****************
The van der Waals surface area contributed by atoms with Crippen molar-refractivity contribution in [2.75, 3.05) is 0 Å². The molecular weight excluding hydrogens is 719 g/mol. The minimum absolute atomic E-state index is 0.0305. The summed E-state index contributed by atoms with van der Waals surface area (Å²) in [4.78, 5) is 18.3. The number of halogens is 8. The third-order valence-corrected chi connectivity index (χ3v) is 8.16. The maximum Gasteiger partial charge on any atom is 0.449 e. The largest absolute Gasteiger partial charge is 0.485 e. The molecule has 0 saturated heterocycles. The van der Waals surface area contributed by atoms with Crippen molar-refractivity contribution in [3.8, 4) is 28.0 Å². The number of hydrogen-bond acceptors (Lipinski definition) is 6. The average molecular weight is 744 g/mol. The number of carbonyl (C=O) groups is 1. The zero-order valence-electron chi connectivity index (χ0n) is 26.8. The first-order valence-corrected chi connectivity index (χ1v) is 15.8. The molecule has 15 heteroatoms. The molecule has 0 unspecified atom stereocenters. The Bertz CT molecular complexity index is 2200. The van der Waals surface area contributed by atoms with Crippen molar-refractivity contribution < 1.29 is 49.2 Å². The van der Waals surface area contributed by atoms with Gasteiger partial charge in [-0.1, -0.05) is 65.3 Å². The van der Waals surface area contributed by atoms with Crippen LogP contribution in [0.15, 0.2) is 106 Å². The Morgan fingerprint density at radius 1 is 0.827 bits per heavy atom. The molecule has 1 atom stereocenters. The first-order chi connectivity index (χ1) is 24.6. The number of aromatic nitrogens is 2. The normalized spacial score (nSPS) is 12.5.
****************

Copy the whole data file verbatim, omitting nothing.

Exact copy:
The van der Waals surface area contributed by atoms with Crippen molar-refractivity contribution in [2.75, 3.05) is 0 Å². The molecular weight excluding hydrogens is 719 g/mol. The minimum absolute atomic E-state index is 0.0305. The summed E-state index contributed by atoms with van der Waals surface area (Å²) in [4.78, 5) is 18.3. The number of halogens is 8. The third-order valence-corrected chi connectivity index (χ3v) is 8.16. The maximum Gasteiger partial charge on any atom is 0.449 e. The largest absolute Gasteiger partial charge is 0.485 e. The molecule has 0 saturated heterocycles. The van der Waals surface area contributed by atoms with Crippen molar-refractivity contribution in [3.8, 4) is 28.0 Å². The number of hydrogen-bond acceptors (Lipinski definition) is 6. The average molecular weight is 744 g/mol. The number of carbonyl (C=O) groups is 1. The zero-order valence-electron chi connectivity index (χ0n) is 26.8. The first-order valence-corrected chi connectivity index (χ1v) is 15.8. The molecule has 15 heteroatoms. The molecule has 0 unspecified atom stereocenters. The Bertz CT molecular complexity index is 2200. The van der Waals surface area contributed by atoms with Crippen molar-refractivity contribution < 1.29 is 49.2 Å². The van der Waals surface area contributed by atoms with Gasteiger partial charge in [-0.1, -0.05) is 65.3 Å². The van der Waals surface area contributed by atoms with Crippen LogP contribution in [0.15, 0.2) is 106 Å². The Morgan fingerprint density at radius 1 is 0.827 bits per heavy atom. The molecule has 1 atom stereocenters. The first-order chi connectivity index (χ1) is 24.6. The number of aromatic nitrogens is 2. The normalized spacial score (nSPS) is 12.5.